[Seaside] What's the difference and why??

Rick Flower rickf at ca-flower.com
Tue Feb 28 00:53:56 UTC 2006

Brian Brown wrote:
> This get's called from that initialize method above, so you have an 
> instance of the MenuArea class sitting in the menuArea ivar (short for 
> instance variable). The html render: menuArea doesn't instantiate a 
> new version of the class, it simply sends the current html renderer to 
> the renderContentOn: method of the MenuArea class.
> Does that make sense?
Yes, Sounds good to me..

> This is one of the very cool parts of Seaside... the #call: #answer: 
> methods. What happens is that you send the #call: message with a 
> WAComponent subclass as the argument. The component that was called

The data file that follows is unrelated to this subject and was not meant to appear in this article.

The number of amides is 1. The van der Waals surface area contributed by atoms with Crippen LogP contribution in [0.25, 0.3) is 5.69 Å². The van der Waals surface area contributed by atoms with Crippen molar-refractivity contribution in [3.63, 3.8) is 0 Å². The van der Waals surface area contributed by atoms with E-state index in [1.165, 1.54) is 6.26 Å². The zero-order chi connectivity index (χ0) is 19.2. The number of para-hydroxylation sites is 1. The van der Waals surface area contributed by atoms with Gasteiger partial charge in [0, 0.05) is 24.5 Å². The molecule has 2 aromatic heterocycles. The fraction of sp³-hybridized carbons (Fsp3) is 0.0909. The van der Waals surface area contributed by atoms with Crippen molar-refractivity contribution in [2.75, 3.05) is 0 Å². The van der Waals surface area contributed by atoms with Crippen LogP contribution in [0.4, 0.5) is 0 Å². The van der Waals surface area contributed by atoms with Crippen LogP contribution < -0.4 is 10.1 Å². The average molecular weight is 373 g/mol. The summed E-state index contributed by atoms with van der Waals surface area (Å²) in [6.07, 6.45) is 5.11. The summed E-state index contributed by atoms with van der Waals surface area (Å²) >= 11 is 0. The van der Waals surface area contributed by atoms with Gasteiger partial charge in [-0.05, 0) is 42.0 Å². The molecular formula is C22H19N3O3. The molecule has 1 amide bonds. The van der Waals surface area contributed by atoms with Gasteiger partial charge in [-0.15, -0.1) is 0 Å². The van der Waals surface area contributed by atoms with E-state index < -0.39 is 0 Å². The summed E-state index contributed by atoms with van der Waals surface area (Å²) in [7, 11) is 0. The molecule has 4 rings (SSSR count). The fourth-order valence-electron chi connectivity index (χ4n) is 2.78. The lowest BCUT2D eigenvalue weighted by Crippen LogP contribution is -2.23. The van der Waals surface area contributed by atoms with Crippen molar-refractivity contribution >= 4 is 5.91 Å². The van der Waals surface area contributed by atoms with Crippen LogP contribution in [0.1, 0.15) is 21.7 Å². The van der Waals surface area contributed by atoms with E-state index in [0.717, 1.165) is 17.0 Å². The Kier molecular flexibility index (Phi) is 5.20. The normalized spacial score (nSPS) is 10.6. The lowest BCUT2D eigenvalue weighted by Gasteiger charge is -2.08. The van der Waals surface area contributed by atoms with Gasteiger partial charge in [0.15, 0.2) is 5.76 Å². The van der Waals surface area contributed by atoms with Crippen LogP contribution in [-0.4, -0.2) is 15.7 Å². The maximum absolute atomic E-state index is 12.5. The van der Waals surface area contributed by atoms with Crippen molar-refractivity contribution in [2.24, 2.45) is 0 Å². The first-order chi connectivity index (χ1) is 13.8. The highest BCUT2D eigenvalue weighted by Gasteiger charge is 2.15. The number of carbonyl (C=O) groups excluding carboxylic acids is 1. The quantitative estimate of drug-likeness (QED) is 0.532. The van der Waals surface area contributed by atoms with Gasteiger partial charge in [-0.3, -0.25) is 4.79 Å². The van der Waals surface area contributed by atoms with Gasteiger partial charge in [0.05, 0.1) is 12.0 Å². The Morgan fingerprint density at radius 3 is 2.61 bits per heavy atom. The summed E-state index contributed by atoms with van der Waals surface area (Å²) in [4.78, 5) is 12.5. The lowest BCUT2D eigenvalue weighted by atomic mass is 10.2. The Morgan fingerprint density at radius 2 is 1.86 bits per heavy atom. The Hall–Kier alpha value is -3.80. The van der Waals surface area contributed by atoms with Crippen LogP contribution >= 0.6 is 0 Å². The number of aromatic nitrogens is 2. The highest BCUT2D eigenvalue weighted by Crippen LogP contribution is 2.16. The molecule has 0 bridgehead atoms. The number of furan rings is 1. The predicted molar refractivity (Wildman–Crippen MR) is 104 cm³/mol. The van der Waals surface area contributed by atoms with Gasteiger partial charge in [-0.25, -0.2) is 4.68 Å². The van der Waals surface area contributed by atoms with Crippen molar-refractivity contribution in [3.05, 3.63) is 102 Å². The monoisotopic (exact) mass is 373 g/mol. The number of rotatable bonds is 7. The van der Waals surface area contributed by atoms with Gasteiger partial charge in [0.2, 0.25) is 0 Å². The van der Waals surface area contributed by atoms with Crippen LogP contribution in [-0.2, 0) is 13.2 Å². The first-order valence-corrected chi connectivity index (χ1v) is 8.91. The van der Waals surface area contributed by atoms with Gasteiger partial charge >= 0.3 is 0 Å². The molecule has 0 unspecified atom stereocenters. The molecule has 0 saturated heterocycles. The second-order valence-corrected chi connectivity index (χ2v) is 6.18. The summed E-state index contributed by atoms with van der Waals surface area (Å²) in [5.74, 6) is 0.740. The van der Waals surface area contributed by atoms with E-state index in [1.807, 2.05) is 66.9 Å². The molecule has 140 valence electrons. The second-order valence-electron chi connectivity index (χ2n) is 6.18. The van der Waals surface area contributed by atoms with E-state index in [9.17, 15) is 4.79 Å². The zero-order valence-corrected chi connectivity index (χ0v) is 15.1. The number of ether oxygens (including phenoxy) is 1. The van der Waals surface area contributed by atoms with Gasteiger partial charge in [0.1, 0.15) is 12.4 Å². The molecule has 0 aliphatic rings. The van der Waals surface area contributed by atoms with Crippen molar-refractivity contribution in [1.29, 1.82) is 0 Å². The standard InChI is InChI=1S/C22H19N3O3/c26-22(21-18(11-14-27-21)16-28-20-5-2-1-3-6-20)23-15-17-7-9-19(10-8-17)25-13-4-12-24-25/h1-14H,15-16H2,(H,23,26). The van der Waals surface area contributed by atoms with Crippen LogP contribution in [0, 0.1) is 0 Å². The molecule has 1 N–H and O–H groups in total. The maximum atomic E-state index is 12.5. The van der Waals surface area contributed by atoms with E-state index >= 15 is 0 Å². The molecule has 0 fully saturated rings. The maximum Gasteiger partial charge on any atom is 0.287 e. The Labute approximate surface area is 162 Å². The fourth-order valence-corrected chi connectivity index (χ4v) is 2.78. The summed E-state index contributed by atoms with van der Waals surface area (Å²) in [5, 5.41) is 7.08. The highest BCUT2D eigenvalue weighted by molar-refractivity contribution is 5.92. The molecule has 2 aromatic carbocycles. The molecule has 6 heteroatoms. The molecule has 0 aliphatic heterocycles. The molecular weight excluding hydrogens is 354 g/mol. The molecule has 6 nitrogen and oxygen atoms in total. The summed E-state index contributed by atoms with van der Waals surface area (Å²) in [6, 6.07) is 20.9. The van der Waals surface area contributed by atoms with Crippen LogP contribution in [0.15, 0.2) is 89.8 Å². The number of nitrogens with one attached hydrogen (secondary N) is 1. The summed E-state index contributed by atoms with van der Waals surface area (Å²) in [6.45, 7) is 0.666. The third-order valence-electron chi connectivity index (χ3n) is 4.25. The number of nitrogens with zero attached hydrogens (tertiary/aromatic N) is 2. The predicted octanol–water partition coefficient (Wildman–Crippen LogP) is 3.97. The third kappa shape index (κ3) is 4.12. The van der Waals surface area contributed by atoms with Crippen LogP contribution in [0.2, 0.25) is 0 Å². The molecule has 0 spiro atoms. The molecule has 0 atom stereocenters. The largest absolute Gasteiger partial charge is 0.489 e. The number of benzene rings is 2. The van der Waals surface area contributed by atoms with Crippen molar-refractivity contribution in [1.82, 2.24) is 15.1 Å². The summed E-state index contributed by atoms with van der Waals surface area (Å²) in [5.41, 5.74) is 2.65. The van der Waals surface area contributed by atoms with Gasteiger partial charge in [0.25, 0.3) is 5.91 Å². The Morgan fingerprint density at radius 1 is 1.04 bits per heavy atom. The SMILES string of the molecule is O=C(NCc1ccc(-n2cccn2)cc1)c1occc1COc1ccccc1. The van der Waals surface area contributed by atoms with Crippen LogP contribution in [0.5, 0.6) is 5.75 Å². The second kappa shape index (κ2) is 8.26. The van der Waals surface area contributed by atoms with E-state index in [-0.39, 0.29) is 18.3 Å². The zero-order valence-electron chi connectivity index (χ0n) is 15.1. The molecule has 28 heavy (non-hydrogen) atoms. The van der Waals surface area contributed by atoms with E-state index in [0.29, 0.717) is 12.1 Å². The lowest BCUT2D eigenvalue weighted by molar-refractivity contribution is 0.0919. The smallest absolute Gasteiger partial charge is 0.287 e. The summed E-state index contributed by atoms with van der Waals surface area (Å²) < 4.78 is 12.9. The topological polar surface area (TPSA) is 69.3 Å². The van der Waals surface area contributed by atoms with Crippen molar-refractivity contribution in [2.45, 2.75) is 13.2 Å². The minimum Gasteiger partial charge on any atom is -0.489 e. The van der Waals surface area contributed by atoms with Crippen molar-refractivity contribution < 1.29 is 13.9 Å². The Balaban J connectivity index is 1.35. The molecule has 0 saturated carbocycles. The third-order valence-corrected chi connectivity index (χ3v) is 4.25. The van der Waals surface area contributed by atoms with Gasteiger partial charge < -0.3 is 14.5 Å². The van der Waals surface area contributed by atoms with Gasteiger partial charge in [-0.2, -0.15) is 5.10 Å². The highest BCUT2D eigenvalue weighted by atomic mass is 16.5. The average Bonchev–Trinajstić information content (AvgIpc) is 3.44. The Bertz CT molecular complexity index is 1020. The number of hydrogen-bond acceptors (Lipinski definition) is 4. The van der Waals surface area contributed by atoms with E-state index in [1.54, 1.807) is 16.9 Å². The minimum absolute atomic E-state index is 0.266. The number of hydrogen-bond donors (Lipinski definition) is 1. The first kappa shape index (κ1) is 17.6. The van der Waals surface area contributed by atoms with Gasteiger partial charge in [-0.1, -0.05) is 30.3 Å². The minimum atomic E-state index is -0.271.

> becomes the delegate for the calling component. For all intents and 
> purposes, it replaces the calling component until it issues an #answer 
> message, then the "control" is returned to the calling component. The 
> renderContentOn: method of the top delegate is the one that is 
> rendered, all the other delegates in the chain are effectively 
> invisible. You can chain as many of these #call:s as you want. 
> clearAllDelegates removes the delegate chain, so the root component is 
> the one that is rendered again.
> I hope this shed a bit of light on the subject, but it may be 
> confusing from my description ;)
Cool.. I had read about the #call / #answer methods, but didn't realize 
there was a way to nuke the stack so to speak.. I'll have to try
this out..

> Try to think of it more like GUI programming on a desktop rather than 
> some template based web framework. In a normal web app, pages are 
> short lived, but in seaside an object that renders a page stays around 
> for your session and can have much greater functionality.
That's a pretty good analogy.. It really is more like writing a desktop 
program than doing any other sort of web development.

Thanks again!

-- Rick

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